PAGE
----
Developing an Integrated View of Analysis is Still a Challenge
Scott Lucas’s rich contribution to an ongoing conversation about how to help our sponsors understand and think about their data adds the caveat that good decisions don’t just come from the data itself, but from what organizations do with it and how they share their analyses. —Editor
Author: Scott Lucas
I was inspired to write this post after stumbling across a story on the radio during my commute. The story, about an uptick in opioid pain medication overdoses, suggested that among the reasons for the surge in prescription-drug overdoses is that medical doctors are not good at sharing information about medical cases between organizations. In fact, according to the story, there is no unified system for sharing data about patients across organizations, so a patient may overdose and visit one facility, overdose again and turn up at separate emergency room, yet still be prescribed pain medication by a third doctor. As I see it, this example primarily reflects a need to correct organizational policy, procedures, and information-sharing incentives, something that many of MITRE’s sponsors know all too well. The government has made a great deal of progress in this area in the past decade or so. As a story about the general importance of information flow, however, the radio account prompted me to reflect on some of the unintended consequences that have come about as the volume of data has increased and policies on data sharing have relaxed. Many factors play a role in successful data integration: policy, procedures, and data sharing; data standards and encoding; and the integration of analysts’ interpretation of the data figure significantly into the equation. Perhaps the thornier challenge lies in developing an integrated view of analysis.
MITRE is undertaking many data-oriented efforts on behalf of its FFRDC customers in in the Department of Defense (DoD); together we are working through complications that have increased as barriers to information sharing have been removed. In particular, many of the recurring challenges are related to knowledge management (KM) and the standardization and integration of large quantities of diverse and dispersed data. The data has to be technically integrated across mission areas and, with a goal of further organizing the data from each mission area into an integrated view of analysis, is a complex problem requiring the integration of expertise and competing viewpoints. The integration process is complicated by the idiosyncrasies of digital data. When one organization shares its data with another organization, retaining a copy for its own purposes, errors can be introduced simply from the existence of duplicate copies. Sharing can increase the value of the data going to both organizations; however, sometimes it diminishes, if not eliminates, the value to both. This, however, is a technical challenge that governance between organizations can minimize.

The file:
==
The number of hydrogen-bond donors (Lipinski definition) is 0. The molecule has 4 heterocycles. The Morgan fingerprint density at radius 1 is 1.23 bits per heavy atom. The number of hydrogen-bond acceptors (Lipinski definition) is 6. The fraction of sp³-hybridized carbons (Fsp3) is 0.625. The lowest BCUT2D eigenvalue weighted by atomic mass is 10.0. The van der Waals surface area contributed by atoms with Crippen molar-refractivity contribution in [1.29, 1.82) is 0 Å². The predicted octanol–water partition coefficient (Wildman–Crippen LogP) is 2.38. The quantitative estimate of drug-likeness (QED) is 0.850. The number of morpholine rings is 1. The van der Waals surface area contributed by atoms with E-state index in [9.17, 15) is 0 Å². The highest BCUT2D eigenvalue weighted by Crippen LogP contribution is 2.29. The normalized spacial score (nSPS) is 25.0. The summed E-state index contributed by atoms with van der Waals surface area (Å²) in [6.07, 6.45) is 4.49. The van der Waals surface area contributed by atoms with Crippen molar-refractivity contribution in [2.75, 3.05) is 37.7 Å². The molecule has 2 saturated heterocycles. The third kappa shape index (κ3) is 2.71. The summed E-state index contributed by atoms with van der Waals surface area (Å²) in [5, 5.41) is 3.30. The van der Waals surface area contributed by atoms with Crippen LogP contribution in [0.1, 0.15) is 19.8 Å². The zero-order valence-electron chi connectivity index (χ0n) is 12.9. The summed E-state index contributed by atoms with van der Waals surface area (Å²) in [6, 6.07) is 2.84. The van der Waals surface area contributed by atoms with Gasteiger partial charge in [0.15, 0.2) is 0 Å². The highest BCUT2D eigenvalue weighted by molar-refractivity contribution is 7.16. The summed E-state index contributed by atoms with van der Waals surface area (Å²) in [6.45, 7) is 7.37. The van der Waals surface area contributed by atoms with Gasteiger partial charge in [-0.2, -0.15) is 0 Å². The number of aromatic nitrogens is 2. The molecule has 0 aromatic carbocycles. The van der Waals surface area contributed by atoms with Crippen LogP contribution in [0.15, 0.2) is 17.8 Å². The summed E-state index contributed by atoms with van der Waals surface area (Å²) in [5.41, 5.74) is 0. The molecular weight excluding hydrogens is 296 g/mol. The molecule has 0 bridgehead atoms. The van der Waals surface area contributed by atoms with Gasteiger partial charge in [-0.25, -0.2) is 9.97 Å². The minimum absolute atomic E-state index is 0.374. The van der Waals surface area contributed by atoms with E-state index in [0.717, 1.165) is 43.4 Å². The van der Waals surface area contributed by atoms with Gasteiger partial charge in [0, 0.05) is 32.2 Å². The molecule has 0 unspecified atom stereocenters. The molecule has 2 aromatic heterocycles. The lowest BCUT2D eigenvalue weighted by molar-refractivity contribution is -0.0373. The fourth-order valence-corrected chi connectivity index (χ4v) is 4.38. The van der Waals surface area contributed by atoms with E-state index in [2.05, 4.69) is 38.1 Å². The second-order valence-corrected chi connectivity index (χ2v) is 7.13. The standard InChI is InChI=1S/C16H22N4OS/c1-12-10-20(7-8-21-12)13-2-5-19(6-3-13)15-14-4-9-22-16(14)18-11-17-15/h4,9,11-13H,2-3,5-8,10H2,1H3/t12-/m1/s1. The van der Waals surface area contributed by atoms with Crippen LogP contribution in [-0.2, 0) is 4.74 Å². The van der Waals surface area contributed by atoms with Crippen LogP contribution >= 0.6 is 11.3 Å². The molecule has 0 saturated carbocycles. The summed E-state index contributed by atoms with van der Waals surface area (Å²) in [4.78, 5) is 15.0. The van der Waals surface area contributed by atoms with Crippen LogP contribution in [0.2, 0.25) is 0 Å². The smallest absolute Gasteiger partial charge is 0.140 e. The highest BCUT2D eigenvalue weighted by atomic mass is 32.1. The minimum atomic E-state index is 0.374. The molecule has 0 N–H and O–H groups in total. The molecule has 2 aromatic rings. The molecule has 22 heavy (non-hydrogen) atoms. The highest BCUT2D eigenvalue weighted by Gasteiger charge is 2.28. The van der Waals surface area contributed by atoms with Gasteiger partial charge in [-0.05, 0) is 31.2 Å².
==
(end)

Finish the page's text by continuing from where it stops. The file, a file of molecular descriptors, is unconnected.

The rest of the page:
Another, perhaps greater, challenge is integrating data at the analytic level. For example, creating an integrated view of analysis from the perspective of analysts in different organizations – analysts’ expertise encoded as data – into a shared and agreed-upon model of the world is a technical and methodological challenge. As in the current production model, ensuring that analysts receive credit for their analytic discoveries produced from an integrated model is vital as well.
While many of our sponsors’ questions surrounding data standardization and integration are still unsettled and challenges to developing an integrated view of analysis remain, I have had the opportunity to work on a number of projects impacting data integration and analysis. I have worked to develop domain-specific data mappings, based on data schemas currently in use, to further develop a KM approach focused on organizing data around real-world objects (i.e., actual things such as fruit or cars) rather than source documents, in order to integrate topically diverse data and help analysts more easily distinguish between and confirm what they and other organizations in the community know and do not know. Currently, on behalf of our sponsors, I am helping to develop common dictionaries and taxonomies to advocate and communicate formats and standards that integrate and reconcile duplication among databases held by organizations in the DoD.
In a complex KM environment, with many analysts contributing to a shared-object model, how do we ensure precision in our view of analysis and accurate attribution of unique insights?
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